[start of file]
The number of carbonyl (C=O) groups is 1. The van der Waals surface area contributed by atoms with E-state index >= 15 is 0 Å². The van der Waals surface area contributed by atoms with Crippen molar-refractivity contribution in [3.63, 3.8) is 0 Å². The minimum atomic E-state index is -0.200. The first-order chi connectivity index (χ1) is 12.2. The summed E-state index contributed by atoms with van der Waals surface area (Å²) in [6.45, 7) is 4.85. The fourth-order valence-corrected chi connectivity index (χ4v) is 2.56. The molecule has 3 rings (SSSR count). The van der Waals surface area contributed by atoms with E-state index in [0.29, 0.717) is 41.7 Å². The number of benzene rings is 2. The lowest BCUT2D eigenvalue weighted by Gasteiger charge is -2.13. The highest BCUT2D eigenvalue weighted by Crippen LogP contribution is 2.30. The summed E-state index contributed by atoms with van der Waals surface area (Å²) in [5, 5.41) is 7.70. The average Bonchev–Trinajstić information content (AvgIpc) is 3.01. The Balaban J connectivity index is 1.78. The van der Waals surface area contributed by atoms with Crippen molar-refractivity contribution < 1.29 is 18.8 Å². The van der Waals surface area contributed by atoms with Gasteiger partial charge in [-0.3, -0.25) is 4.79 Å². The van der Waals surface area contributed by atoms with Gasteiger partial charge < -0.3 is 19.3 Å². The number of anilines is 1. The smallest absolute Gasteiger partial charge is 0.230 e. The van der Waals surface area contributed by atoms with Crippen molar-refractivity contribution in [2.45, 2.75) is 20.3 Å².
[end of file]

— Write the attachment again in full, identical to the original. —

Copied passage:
The number of carbonyl (C=O) groups is 1. The van der Waals surface area contributed by atoms with E-state index >= 15 is 0 Å². The van der Waals surface area contributed by atoms with Crippen molar-refractivity contribution in [3.63, 3.8) is 0 Å². The minimum atomic E-state index is -0.200. The first-order chi connectivity index (χ1) is 12.2. The summed E-state index contributed by atoms with van der Waals surface area (Å²) in [6.45, 7) is 4.85. The fourth-order valence-corrected chi connectivity index (χ4v) is 2.56. The molecule has 3 rings (SSSR count). The van der Waals surface area contributed by atoms with E-state index in [0.29, 0.717) is 41.7 Å². The number of benzene rings is 2. The lowest BCUT2D eigenvalue weighted by Gasteiger charge is -2.13. The highest BCUT2D eigenvalue weighted by Crippen LogP contribution is 2.30. The summed E-state index contributed by atoms with van der Waals surface area (Å²) in [5, 5.41) is 7.70. The average Bonchev–Trinajstić information content (AvgIpc) is 3.01. The Balaban J connectivity index is 1.78. The van der Waals surface area contributed by atoms with Crippen molar-refractivity contribution < 1.29 is 18.8 Å². The van der Waals surface area contributed by atoms with Gasteiger partial charge in [-0.3, -0.25) is 4.79 Å². The van der Waals surface area contributed by atoms with Gasteiger partial charge < -0.3 is 19.3 Å². The number of anilines is 1. The smallest absolute Gasteiger partial charge is 0.230 e. The van der Waals surface area contributed by atoms with Crippen molar-refractivity contribution in [2.45, 2.75) is 20.3 Å².